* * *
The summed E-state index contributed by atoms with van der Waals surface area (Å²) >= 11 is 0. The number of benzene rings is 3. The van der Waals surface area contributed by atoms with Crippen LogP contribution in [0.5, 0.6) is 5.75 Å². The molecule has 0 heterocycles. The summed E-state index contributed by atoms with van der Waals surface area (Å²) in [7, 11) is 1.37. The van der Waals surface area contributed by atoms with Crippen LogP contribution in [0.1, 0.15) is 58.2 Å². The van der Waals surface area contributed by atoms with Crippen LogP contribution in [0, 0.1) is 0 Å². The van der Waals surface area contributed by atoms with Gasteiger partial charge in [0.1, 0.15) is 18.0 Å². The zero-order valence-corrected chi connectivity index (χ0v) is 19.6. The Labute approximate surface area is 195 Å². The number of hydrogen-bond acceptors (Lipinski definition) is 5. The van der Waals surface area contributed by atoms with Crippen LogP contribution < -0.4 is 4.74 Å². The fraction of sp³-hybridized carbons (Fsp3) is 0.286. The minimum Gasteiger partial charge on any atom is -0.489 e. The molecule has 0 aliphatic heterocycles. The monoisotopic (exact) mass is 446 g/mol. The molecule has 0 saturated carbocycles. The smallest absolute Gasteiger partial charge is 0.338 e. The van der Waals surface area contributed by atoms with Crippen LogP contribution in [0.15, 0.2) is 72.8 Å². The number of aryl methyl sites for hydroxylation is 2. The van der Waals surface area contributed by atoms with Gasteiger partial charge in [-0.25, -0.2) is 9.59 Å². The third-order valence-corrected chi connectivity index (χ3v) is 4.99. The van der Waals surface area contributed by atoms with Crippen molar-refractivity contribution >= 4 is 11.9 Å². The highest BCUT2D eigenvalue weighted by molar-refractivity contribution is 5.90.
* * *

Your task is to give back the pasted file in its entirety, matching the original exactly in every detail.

The summed E-state index contributed by atoms with van der Waals surface area (Å²) >= 11 is 0. The number of benzene rings is 3. The van der Waals surface area contributed by atoms with Crippen LogP contribution in [0.5, 0.6) is 5.75 Å². The molecule has 0 heterocycles. The summed E-state index contributed by atoms with van der Waals surface area (Å²) in [7, 11) is 1.37. The van der Waals surface area contributed by atoms with Crippen LogP contribution in [0.1, 0.15) is 58.2 Å². The van der Waals surface area contributed by atoms with Crippen LogP contribution in [0, 0.1) is 0 Å². The van der Waals surface area contributed by atoms with Gasteiger partial charge in [0.1, 0.15) is 18.0 Å². The zero-order valence-corrected chi connectivity index (χ0v) is 19.6. The Labute approximate surface area is 195 Å². The number of hydrogen-bond acceptors (Lipinski definition) is 5. The van der Waals surface area contributed by atoms with Crippen LogP contribution < -0.4 is 4.74 Å². The fraction of sp³-hybridized carbons (Fsp3) is 0.286. The minimum Gasteiger partial charge on any atom is -0.489 e. The molecule has 0 aliphatic heterocycles. The monoisotopic (exact) mass is 446 g/mol. The molecule has 0 saturated carbocycles. The smallest absolute Gasteiger partial charge is 0.338 e. The van der Waals surface area contributed by atoms with Crippen LogP contribution in [0.15, 0.2) is 72.8 Å². The number of aryl methyl sites for hydroxylation is 2. The van der Waals surface area contributed by atoms with Gasteiger partial charge in [-0.25, -0.2) is 9.59 Å². The third-order valence-corrected chi connectivity index (χ3v) is 4.99. The van der Waals surface area contributed by atoms with Crippen molar-refractivity contribution >= 4 is 11.9 Å². The highest BCUT2D eigenvalue weighted by molar-refractivity contribution is 5.90.